Chocolate and valentines are two hallmarks of Valentine's Day celebrations. Learn more about both during this fun (and delicious) weekend.
Learn about the history of chocolate - from bean to beverage. OSV historians will demonstrate processing chocolate by hand using cacao beans in the original manner of ancient Mexico, where chocolate originates. They will use a "metate" to grind freshly roasted chocolate "nibs" to make a hot, spiced chocolate drink. Learn the secret behind the 1824 recipe for "chocolate cake."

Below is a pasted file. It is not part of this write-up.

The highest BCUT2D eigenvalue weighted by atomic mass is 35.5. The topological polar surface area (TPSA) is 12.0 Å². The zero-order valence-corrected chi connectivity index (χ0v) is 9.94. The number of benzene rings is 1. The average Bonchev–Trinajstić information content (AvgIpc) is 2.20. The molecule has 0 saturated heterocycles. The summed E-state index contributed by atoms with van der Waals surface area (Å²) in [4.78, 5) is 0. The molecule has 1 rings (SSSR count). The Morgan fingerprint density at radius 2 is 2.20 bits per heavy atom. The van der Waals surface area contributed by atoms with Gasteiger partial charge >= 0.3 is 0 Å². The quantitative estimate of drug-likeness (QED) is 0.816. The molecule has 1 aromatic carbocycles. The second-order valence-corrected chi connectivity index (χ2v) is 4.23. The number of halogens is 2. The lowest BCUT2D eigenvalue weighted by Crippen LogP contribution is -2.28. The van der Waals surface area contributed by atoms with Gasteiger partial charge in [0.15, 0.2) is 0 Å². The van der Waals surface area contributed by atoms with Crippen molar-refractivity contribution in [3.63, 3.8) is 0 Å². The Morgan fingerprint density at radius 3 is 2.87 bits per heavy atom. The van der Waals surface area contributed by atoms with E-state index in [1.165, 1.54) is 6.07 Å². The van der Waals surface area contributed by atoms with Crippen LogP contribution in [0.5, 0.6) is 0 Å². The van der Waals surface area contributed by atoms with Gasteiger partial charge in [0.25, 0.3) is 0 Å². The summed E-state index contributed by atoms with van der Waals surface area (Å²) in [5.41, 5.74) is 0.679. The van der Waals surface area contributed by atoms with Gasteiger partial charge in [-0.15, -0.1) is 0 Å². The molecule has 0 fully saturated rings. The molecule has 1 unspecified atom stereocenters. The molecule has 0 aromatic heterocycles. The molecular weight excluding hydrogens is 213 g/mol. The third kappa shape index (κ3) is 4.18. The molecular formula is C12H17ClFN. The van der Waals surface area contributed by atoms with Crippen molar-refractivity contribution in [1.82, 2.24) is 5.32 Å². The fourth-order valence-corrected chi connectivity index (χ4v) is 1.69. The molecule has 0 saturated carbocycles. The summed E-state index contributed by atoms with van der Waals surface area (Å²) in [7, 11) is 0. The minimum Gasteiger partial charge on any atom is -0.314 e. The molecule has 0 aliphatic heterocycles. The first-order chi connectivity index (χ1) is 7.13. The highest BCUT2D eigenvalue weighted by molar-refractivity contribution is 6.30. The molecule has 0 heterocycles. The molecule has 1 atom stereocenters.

Children can make their own valentines and visitors of all ages can "meet" the local woman responsible for the popularity of sending valentines in the United States. Portraits of her parents hang year-round in the Fitch House.
Worcester resident Esther Howland was the daughter of a stationery maker and received an English valentine from one of her father's associates in 1847. Inspired to design her own, Esther originally hand-made valentines with friends in her family's home with paper lace and floral decorations imported from England.
The business flourished as the popularity of these ornate and sentimental cards grew. Eventually she sold the business to the Whitney Valentine Company. Worcester was the center of the commercial valentine industry until World War II.
OSV is offering free admission for children (ages 17 and under) on weekends through March 30 when accompanied by one adult paying full-priced, regular admission